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How can I invest for my children?

The secret of successful saving for children is to start early.

It costs £229,251 to raise a child to 21.1 With stagnant wage growth and low interest rates, many parents feel squeezed to make ends meet, let alone think about funding future costs like university or a housing deposit.

As expenses rise and returns from savings fall, the idea of building a nest egg for your child might seem far-fetched and, of course, it’s at least as important to teach children good savings habits. But saving for your kids need not break the bank and could make a huge difference to their future.

Distant goals are generally easier to afford. Buying a first home or paying for further education or training can be made far more affordable by starting early. The principle is very simple: the longer the investment has to mature, the greater the benefit will be from the year-on-year compound growth of reinvested returns: investing £200 a month for five years can grow to over £13,000.*

There are a number of government schemes to save for children. The tax-friendly Junior Individual Savings Account (JISA) is a very attractive option. Any returns are free from Income Tax and Capital Gains Tax. Savers can typically make regular or one-off payments up to the current annual limit of £4,368. Money held in a JISA is locked in until the child reaches 18, after which it can be converted into an adult ISA and continue to enjoy the same tax advantages.

Less well-known is that children can have a pension fund as soon as they are born. Setting one up can bring significant tax advantages since, as you save, the government adds a generous tax relief.

Contributions up to the maximum of £2,880 a year are automatically grossed up by the government to take account of tax at 20%, giving a maximum annual investment of £3,600. Even a few years of contributions can build a substantial pot.

Source: St James’s Place Wealth Management

Just as with pensions for adults, pension pots for children benefit from tax breaks. In common with JISAs, anyone can pay into the pension – parents, grandparents, godparents, friends or other family members. (However, only parents and legal guardians can actually set one up.) Saving this way may also help mitigate an Inheritance Tax (IHT) liability. Payments from grandparents, for example, may be covered by the annual £3,000 IHT gifting allowance, or the exemption for payments made out of income.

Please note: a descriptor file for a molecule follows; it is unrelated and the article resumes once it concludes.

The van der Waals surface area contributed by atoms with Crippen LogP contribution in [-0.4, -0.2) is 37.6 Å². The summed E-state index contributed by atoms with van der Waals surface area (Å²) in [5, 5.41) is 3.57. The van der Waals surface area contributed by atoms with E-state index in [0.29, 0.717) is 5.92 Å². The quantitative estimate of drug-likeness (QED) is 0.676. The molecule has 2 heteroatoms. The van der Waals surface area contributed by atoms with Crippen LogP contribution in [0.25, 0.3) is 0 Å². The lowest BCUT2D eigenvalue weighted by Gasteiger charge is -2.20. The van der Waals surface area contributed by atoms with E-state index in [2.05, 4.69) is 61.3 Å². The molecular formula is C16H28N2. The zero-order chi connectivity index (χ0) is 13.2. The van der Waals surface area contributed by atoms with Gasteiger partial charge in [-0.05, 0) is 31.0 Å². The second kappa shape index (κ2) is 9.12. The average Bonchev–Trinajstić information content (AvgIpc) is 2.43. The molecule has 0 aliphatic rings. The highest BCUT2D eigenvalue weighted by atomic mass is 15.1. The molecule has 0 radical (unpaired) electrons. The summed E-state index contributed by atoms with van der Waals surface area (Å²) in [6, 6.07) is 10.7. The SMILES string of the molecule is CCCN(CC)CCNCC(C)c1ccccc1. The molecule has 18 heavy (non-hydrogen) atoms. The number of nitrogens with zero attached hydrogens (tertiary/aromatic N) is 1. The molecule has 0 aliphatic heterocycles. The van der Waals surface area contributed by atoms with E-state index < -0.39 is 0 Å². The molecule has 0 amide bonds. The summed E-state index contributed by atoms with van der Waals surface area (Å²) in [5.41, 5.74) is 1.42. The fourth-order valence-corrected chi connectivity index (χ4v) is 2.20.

Under current legislation, savers can gain access to their pension fund at 55 – although this will change to 57 in 2028 and from then on it will be set at 10 years below the State Pension age. But the benefits can be felt long before that. Saving into a pension for your children allows them to focus instead on the costs of starting a family and buying their first home.

“I invested for my daughters from day one to give them financial independence in the future,” says Rob Gardner, Director of Investments at St. James’s Place. “It will empower them to make the decisions that are right for them, whether that’s travelling the world or buying a house.”

The value of an investment with St. James’s Place will be directly linked to the performance of the funds you select and the value can therefore go down as well as up. You may get back less than you invested

An investment placed into funds (equities) would not have the security of capital associated with a deposit account with a bank or building society.

The levels and bases of taxation, and reliefs from taxation, can change at any time and are dependent on individual circumstances.

1 Centre for Economic and Business Research, September 2019
* Assumes an annual growth rate of 5% net of charges. This figures is an example only and is not guaranteed – it is not a minimum or maximum amount. What you will get back depends on how your investment grows and on the tax treatment of the investment.  You could get back more or less than this.

The information and opinions contained in this blog are for information only. They are not intended to constitute advice and should not be relied upon or considered as a replacement for advice. Before acting on any of the information contained in this blog, please seek specific advice from Gilson Gray Financial Management.

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